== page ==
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    Re: The mil as a unit of angle.
    From: Robert Eno
    Date: 2003 Mar 12, 09:25 +0000

    I still have an old "mil" compass from my very short-lived career in the
    army. Never could wrap my head around those units of measure. I've read
    about all kinds of efforts to replace the sexigesimal system for reckoning
    angles (as well as the quirky system that we use for reckoning the passage
    of time) and it appears, much to my delight, that these efforts have
    failed miserably. The sexigesimal system is here to stay.
    I know that it must stick in the craw of those metric zealots who wish to
    expunge our world of anything that does not conform to their neat, easily
    subdivided way of looking at things. I for one, rejoice at this roadblock
    to the metric juggernaut. I see it as a triumph of sorts for the real
    world and for the natural order of things, which is not easily subdivided
    and tends toward entropy.
    Vive la sexigesimal!!! (that wouldn't be considered politics would it?)
    >Wow! What a can-of-worms I have unwittingly opened up by my innocent
    >question about the mil as a unit of angle. Here's what I have learned so
    >far from this correspondence:
    >Instead of a single unit of angle it seems that the mil comes in so many
    >different flavours that few users are going to agree between them what
    >are measuring.
    >We can all agree that to subtend an angle of 1 yard at 1,000 yards (or to
    >most of the world, 1 metre at a kilometre, which is the same thing) the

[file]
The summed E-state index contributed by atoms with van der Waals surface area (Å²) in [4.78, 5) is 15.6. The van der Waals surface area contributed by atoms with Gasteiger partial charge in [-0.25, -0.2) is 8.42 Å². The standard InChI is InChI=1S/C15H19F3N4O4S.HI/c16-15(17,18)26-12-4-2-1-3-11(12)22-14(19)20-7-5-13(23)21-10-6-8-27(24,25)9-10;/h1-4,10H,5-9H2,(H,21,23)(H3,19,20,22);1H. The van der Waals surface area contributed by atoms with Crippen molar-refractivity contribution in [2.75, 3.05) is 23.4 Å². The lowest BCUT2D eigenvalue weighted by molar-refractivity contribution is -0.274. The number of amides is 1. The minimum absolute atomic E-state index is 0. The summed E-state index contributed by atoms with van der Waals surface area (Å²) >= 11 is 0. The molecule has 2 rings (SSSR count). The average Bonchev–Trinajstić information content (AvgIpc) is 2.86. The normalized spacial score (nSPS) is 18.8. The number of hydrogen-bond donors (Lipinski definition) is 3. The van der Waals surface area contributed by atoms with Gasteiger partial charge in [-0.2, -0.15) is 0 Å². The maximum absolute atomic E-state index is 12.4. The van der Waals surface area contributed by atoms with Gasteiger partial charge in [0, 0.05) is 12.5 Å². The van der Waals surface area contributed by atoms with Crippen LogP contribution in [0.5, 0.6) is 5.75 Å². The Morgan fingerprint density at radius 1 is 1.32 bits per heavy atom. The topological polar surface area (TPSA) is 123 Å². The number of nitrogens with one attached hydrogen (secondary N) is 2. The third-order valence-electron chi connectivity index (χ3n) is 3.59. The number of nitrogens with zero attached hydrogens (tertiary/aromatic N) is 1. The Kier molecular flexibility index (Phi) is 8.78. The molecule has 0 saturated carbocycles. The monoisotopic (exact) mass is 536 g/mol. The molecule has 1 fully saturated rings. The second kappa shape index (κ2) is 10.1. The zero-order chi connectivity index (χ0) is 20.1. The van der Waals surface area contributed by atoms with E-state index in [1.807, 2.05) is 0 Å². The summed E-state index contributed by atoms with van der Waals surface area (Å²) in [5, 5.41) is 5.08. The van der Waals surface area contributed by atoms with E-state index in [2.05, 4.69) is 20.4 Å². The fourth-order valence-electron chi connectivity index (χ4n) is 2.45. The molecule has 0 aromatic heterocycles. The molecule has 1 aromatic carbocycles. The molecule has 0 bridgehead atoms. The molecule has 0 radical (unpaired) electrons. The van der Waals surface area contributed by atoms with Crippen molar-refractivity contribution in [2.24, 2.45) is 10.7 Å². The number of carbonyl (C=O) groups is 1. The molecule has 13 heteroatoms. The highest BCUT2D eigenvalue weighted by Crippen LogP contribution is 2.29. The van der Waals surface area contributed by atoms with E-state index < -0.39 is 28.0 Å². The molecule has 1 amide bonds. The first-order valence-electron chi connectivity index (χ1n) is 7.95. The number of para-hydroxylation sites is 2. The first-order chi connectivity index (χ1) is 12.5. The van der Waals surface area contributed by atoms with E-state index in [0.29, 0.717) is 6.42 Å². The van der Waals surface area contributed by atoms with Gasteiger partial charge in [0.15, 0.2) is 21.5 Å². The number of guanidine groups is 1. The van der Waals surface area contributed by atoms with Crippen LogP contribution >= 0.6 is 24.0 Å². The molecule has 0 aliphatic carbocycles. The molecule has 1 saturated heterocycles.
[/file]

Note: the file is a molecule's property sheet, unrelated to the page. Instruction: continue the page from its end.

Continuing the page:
>angle is 1 milliradian. There must be, as near as dammit, 6283 of these
    >milliradians in a complete rotation. Even that is only an approximation:
    >the number is 2000 x pi, which works out as 6283.1853... and you can go on
    >adding decimal places as you think fit. So in no way is this a "round
    >number", and if you had to add up a number of angles, which summed to be
    >several rotations, doing the arithmetic to arrive at the resulting angular
    >position would be complicated and inexact.
    >And as Trevor Kenchington notes, a simple task such as finding a
    >angle would be difficult and error-prone. Clearly, the milliradian is a
    >unit for practical purposes.
    >So, it appears, the milliradian has been "adapted" to increase its
    >usefulness, and it this form has been renammed the "mil". Clearly, if this
    >unit differs from a milliradian, it can't bear the name milliradian, but
    >must be called something else. If it's been given the name "mil", that
    >surely imply a thousandth of something. But a thousandth of what? Here we
    >seem to have a unit which a prefix only as its name. Seems odd, doesn't
    >It appears that there is not just one definition of the "mil".
    >Marvin Sebourn warns us to distinguish between "standard" and "military"
    >Myrt Webb says-"The mil is 1/6400th of a circle and 1 mil subtends an arc
    >of 1 meter at 1000 meters." but both of Myrt's statements in that sentence
    >cannot be precisely true, together.
    >Trevor Kenchington tells us that the Russians use 6000 mils to the circle.
    >Doug Royer initially supplied a figure of 64,000, but I suspect he may be
    >out by a factor of 10.
    >What a recipe for confusion! By comparison, even our longstanding 360
    >dogrees, divided into sixtieths (which I hate) is at least accepted by
    >However, the French have had a try at introducing the "grad", which has
    >to the circle. The argument for this is that the kilometre is so defined
    >that 100 km. along the Earth's surface subtends an angle at the centre of
    >grad. Grads are always subdivided decimally, not in 60ths. I have Michelin
    >road maps of France that are gridded in grads, though I understand some
    >more recent editions have switched to degrees.
    >Just to make confusion worse confounded, the word the Germans use when
    >mean degrees is the "grad", of which there are, like our degrees, 360 to
    >the circle, and not 400 as in the French grad.
    >What a mess!
    >George Huxtable.
    >contact George Huxtable by email at george@huxtable.u-net.com, by phone at
    >01865 820222 (from outside UK, +44 1865 820222), or by mail at 1 Sandy
    >Lane, Southmoor, Abingdon, Oxon OX13 5HX, UK.
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